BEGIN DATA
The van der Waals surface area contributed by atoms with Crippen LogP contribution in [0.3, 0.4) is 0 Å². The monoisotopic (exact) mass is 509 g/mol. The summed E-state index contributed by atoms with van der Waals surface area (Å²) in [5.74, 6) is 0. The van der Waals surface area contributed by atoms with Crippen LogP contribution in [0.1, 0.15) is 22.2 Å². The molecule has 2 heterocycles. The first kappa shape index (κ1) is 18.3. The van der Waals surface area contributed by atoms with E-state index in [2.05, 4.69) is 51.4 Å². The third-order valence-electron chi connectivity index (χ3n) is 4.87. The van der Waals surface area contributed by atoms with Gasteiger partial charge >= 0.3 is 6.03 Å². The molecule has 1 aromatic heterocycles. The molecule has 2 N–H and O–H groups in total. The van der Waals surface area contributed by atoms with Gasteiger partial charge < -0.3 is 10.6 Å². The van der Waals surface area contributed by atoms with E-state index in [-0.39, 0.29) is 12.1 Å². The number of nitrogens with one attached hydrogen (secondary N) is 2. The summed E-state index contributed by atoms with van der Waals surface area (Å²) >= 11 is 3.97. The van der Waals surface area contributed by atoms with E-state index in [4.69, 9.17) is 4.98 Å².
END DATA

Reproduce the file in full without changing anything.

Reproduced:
The van der Waals surface area contributed by atoms with Crippen LogP contribution in [0.3, 0.4) is 0 Å². The monoisotopic (exact) mass is 509 g/mol. The summed E-state index contributed by atoms with van der Waals surface area (Å²) in [5.74, 6) is 0. The van der Waals surface area contributed by atoms with Crippen LogP contribution in [0.1, 0.15) is 22.2 Å². The molecule has 2 heterocycles. The first kappa shape index (κ1) is 18.3. The van der Waals surface area contributed by atoms with E-state index in [2.05, 4.69) is 51.4 Å². The third-order valence-electron chi connectivity index (χ3n) is 4.87. The van der Waals surface area contributed by atoms with Gasteiger partial charge >= 0.3 is 6.03 Å². The molecule has 1 aromatic heterocycles. The molecule has 2 N–H and O–H groups in total. The van der Waals surface area contributed by atoms with Gasteiger partial charge < -0.3 is 10.6 Å². The van der Waals surface area contributed by atoms with E-state index in [-0.39, 0.29) is 12.1 Å². The number of nitrogens with one attached hydrogen (secondary N) is 2. The summed E-state index contributed by atoms with van der Waals surface area (Å²) >= 11 is 3.97. The van der Waals surface area contributed by atoms with E-state index in [4.69, 9.17) is 4.98 Å².